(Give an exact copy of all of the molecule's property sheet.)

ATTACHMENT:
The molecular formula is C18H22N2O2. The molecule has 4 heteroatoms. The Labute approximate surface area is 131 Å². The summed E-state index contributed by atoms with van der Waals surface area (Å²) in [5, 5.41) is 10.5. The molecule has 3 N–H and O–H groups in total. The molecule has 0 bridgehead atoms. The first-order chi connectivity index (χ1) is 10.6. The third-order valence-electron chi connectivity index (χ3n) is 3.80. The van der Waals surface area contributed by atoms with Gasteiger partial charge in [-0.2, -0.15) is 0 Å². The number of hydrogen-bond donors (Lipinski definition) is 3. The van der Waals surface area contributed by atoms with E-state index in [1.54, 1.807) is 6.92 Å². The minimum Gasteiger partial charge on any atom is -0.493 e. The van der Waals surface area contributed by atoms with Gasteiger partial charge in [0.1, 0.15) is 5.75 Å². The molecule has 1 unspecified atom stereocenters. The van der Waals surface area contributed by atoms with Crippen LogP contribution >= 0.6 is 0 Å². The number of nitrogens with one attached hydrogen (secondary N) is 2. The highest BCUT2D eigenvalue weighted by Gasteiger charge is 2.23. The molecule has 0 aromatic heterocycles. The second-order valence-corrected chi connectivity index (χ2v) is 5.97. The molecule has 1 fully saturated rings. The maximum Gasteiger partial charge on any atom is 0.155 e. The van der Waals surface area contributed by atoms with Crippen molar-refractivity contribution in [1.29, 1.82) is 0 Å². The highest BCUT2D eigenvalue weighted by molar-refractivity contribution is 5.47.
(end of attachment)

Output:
The molecular formula is C18H22N2O2. The molecule has 4 heteroatoms. The Labute approximate surface area is 131 Å². The summed E-state index contributed by atoms with van der Waals surface area (Å²) in [5, 5.41) is 10.5. The molecule has 3 N–H and O–H groups in total. The molecule has 0 bridgehead atoms. The first-order chi connectivity index (χ1) is 10.6. The third-order valence-electron chi connectivity index (χ3n) is 3.80. The van der Waals surface area contributed by atoms with Gasteiger partial charge in [-0.2, -0.15) is 0 Å². The number of hydrogen-bond donors (Lipinski definition) is 3. The van der Waals surface area contributed by atoms with E-state index in [1.54, 1.807) is 6.92 Å². The minimum Gasteiger partial charge on any atom is -0.493 e. The van der Waals surface area contributed by atoms with Gasteiger partial charge in [0.1, 0.15) is 5.75 Å². The molecule has 1 unspecified atom stereocenters. The van der Waals surface area contributed by atoms with Crippen LogP contribution >= 0.6 is 0 Å². The number of nitrogens with one attached hydrogen (secondary N) is 2. The highest BCUT2D eigenvalue weighted by Gasteiger charge is 2.23. The molecule has 0 aromatic heterocycles. The second-order valence-corrected chi connectivity index (χ2v) is 5.97. The molecule has 1 fully saturated rings. The maximum Gasteiger partial charge on any atom is 0.155 e. The van der Waals surface area contributed by atoms with Crippen molar-refractivity contribution in [1.29, 1.82) is 0 Å². The highest BCUT2D eigenvalue weighted by molar-refractivity contribution is 5.47.